The debt collector moved to dismiss the Complaint pursuant to Fed. R. Civ. P. 12(b)(6) on several grounds, one of which was that it did not violate Section 1692c(c) of the FDCPA because it communicated with the legal services program, not the debtor. The District Court agreed and the debtor appealed.
The U.S. Court of Appeals for the Seventh Circuit affirmed, using strong language to agree with the debt collector’s argument that Section 1692c of the FDCPA is limited to consumers and that attorneys cannot assert the cease rights. In its decision, the Seventh Circuit recognized its decision in Evory v. RJM Acquisitions, LLC, 505 F. 3d 769 (7th Cir. 2007) and the Third Circuit’s opinion in Allen v. Checkredi of Ky., LLC, No. 09-103, 2010 WL 4791947 (3rd Cir. Nov. 17, 2010), which state that communications to attorneys may violate the FDCPA. However, the Tinsley Court held that those cases are not applicable in the context of a Section 1692c case due to the unique language of that provision.
The U.S. District Court for the District of Massachusetts recently dismissed a plaintiff debtor’s Truth in Lending Act (TILA), Real Estate Settlement Procedures Act (RESPA), Credit Repair Organizations Act (CROA), fraud/misrepresentation, and Racketeer Influenced and Corrupt Organization Act (RICO) claims brought against defendants, a loan originator, current mortgage holder, and loan servicer. The Court found that the TILA, RESPA and fraud/misrepresentation claims were all barred by the doctrine of res judicata due to the dismissal with prejudice of a state court action brought by the debtor regarding the same loan. The Court's decision also affirmed that rescission claims pursuant to TILA must be brought within three years of the loan closing date, and noted, “[t]his three-year period is a rigid deadline.”
The Court dismissed the RESPA claims against the mortgage holder on the further basis that they were barred by the applicable statute of limitations. The Court interpreted Section 2605 of RESPA, which requires mortgage loan servicers who receive a “qualified written request” to respond and address written requests within specific time limits, to require that a plaintiff “. . . assert to whom the request was made, when the request was made, how the defendant failed to respond to the request, whether the statutory period for responding has elapsed, and whether the defendant meets the statutory definition of a servicer.”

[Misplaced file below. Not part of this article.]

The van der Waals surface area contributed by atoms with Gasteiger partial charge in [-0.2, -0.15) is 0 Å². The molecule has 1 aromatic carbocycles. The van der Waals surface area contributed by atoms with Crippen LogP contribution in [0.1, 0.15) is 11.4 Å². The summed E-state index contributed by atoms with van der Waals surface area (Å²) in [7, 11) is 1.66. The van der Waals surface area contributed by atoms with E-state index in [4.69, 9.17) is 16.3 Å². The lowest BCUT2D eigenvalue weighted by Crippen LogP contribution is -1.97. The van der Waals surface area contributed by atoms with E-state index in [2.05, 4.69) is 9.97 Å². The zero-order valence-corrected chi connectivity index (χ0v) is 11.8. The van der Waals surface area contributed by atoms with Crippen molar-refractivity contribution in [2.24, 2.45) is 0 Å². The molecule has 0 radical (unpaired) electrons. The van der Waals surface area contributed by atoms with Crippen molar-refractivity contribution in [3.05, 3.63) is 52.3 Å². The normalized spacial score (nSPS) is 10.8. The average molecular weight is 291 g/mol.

Because the debtor failed to plead “sufficient facts to support his claim under Section 2605 of RESPA” the Court granted defendants’ motion to dismiss the RESPA claim against the loan servicer. The Court dismissed the CROA claims because the CROA only governs actions of “credit repair organizations,” and none of the defendants met this definition. Finally, the RICO claim was dismissed because the debtor failed to properly plead a violation of the statute.
Eleventh Circuit Holds That Prerecorded Messages to Unintended Recipient’s Residential Line Do Not Violate the TCPA
Plaintiff, the mother of a debtor, received approximately 300 calls to her residential phone line in regard to a debt owed by her daughter and by the family that previously owned plaintiff’s telephone number. The debt collector used an automatic telephone dialing system to deliver prerecorded messages when it called plaintiff’s number. As a result, plaintiff sued under two provisions of the Telephone Consumer Protection Act (TCPA). First, she alleged that the debt collector had violated 47 U.S.C. § 227(b)(1)(B) (TCPA), by unlawfully initiating a telephone call to a residential telephone line using an artificial or prerecorded voice without plaintiff’s prior express consent; and secondly, that it violated 47 U.S.C. § 227(c)(5) for allegedly making more than one “telephone solicitation” within a 12-month period. The District Court granted summary judgment in favor of the debt collector on the TCPA claim, and plaintiff appealed.
The U.S. Court of Appeals for the Eleventh Circuit affirmed the District Court’s decision finding that the debt collector did not violate the TCPA because its prerecorded debt-collection calls to plaintiff’s residence were exempt from the TCPA as the debt collector had an existing business relationship with the intended recipient of its calls. The Court rejected plaintiff’s argument that the debt-collection exemptions did not apply to her because she was not the debtor, and as such, could not have had an established business relationship with the debt collector. Further, the Eleventh Circuit found that the debt collector did not violate Section 227(c)(5) because the debt collector’s calls were not “telephone solicitations” as defined by the Federal Communications Commission, and therefore, such calls did not violate the TCPA.
Meadows v. Franklin Collection Service, Inc., Case No. 10-13474 (11th Cir. Feb. 11, 2011).
For more information, please contact Barbara Fernandez or your regular Hinshaw attorney.
Chain of Title Requirements for Collection Complaint Under the Illinois Collection Agency Act